Does money own you? There's a difference between "making a living" and making a life. This book explains a nine-step program on how to: get our of debt and develop savings; resolve innter conflicts between values and lifestyle; reorder material priorities and live well for less; slow down the work-and-spend treadmill; make values-based decisions about your spending; discover the power and perfection of "enoughness" and know how much is enough for you.
This is a great book not only does it present a system for getting out of the rat race. It also provides a lot of food for thought when about the consumerism as a culture and the concept of having enough. My own copy has a permanent place on my bookshelf and is starting to become tattered.
Good thought provoking book about the hours we spend working and the hours we spend living. The authors took back control of their lives by gaining control of their money. They gave up successful and stressful careers in order to live more deliberately and meaningfully. "Their book shows that spending less doesn't have to be limiting, but can actually be liberating." states Amy Dacyczyn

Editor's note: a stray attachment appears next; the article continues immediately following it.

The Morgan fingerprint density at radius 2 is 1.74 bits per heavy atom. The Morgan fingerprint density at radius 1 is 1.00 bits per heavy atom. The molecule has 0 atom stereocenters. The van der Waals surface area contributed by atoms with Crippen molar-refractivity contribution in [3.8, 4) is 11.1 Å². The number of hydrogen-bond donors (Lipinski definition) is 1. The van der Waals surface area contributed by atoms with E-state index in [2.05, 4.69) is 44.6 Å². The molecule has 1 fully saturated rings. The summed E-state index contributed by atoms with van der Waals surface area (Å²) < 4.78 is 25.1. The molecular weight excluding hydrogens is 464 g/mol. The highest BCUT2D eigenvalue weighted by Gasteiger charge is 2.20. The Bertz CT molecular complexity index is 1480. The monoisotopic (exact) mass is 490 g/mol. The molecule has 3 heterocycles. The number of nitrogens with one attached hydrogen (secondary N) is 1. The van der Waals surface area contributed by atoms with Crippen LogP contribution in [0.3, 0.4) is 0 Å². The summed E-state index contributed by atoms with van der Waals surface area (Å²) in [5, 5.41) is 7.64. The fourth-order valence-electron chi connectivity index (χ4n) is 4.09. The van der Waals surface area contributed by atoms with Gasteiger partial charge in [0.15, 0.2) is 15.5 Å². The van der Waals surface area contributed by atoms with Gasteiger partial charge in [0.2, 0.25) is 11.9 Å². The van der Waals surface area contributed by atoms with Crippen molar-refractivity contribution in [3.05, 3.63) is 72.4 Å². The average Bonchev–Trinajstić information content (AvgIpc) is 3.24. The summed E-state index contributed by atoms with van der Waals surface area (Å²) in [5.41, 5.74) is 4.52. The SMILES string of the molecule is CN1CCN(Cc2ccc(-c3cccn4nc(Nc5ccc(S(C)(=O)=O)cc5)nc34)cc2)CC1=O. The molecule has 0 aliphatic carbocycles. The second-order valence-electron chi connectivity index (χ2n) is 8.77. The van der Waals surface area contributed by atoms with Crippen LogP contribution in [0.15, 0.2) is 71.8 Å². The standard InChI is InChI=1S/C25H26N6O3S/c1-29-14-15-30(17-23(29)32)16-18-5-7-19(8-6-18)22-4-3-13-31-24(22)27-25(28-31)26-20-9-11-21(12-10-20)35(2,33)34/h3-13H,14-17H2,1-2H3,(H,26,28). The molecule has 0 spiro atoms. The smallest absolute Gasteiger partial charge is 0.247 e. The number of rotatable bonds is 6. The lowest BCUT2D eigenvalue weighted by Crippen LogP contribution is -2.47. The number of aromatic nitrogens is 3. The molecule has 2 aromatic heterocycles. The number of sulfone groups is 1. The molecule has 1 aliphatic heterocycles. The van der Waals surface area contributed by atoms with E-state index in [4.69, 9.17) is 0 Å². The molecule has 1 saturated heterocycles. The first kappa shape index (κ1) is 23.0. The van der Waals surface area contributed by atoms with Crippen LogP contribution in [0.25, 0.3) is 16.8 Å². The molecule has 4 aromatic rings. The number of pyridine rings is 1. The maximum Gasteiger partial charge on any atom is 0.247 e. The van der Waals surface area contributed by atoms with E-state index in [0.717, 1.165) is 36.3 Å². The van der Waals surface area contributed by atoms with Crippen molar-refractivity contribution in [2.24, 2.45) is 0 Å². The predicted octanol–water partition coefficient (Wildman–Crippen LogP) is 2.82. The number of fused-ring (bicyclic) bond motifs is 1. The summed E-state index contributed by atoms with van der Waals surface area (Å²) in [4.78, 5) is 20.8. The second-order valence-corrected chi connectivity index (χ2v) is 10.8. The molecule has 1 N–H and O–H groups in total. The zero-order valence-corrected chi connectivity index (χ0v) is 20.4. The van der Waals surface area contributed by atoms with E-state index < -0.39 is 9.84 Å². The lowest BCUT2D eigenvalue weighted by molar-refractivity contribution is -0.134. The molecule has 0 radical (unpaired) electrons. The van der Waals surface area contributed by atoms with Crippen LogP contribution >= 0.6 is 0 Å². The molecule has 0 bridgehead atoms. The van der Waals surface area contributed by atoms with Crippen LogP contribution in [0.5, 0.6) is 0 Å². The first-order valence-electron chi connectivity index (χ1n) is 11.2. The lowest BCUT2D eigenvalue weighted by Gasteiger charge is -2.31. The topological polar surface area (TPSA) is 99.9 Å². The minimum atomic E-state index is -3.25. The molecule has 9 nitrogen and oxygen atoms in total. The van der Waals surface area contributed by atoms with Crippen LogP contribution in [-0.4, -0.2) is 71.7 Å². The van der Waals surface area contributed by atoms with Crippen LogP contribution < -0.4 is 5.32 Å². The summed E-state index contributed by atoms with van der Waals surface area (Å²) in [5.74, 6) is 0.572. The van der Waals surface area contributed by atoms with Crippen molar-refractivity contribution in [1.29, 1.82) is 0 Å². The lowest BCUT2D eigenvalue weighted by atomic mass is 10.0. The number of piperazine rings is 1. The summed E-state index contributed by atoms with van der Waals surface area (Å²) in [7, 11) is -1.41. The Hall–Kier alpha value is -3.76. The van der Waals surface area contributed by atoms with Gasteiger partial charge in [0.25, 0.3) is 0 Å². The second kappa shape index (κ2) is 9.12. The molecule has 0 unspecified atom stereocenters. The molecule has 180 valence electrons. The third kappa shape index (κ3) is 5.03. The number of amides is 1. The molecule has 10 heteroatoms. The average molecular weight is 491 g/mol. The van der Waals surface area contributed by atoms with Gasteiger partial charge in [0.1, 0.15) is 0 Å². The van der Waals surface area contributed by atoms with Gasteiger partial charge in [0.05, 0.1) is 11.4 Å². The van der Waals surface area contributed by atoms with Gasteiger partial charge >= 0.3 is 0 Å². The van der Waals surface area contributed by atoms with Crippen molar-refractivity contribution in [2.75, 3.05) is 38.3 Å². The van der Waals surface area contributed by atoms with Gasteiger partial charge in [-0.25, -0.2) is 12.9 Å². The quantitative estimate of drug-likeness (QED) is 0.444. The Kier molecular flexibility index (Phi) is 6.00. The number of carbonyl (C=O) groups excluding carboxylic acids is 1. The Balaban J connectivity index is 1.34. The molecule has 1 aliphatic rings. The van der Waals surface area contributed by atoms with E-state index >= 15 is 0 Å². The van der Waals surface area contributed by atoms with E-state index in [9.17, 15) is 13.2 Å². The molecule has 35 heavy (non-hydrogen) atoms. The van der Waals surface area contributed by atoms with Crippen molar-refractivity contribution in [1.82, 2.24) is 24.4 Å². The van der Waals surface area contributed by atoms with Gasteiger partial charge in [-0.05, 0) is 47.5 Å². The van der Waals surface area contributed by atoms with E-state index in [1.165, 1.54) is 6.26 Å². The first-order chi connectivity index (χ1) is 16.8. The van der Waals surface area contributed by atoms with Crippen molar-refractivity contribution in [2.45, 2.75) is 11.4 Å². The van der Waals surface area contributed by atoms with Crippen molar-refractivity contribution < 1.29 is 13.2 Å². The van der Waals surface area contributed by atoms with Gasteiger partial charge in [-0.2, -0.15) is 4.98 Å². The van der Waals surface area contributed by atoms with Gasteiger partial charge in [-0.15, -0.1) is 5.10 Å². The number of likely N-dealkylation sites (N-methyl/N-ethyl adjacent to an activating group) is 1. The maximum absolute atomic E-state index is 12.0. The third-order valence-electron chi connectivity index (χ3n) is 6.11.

In a book on personal finance you want one thing: a concrete plan which engages your unique passions and desires. There are only a few such books out there. This is one of them. Dominguez and Robin start with the famous Laffer curve -- the idea that increasing a behavior leads to increased rewards only up to a definite point -- and apply it to money. Then they give you concrete ways to feel out where the point of diminishing rewards is with spending money. They walk you through dreaming about your passions so that when you forgo the latte you're not enjoying much anymore you remember the lakeside cabin or the trip of a lifetime you're working toward. It is a powerful plan for paying off debt, saving in ways that don't require you to master the stock market, and get out of your employment early enough that you can enjoy your life.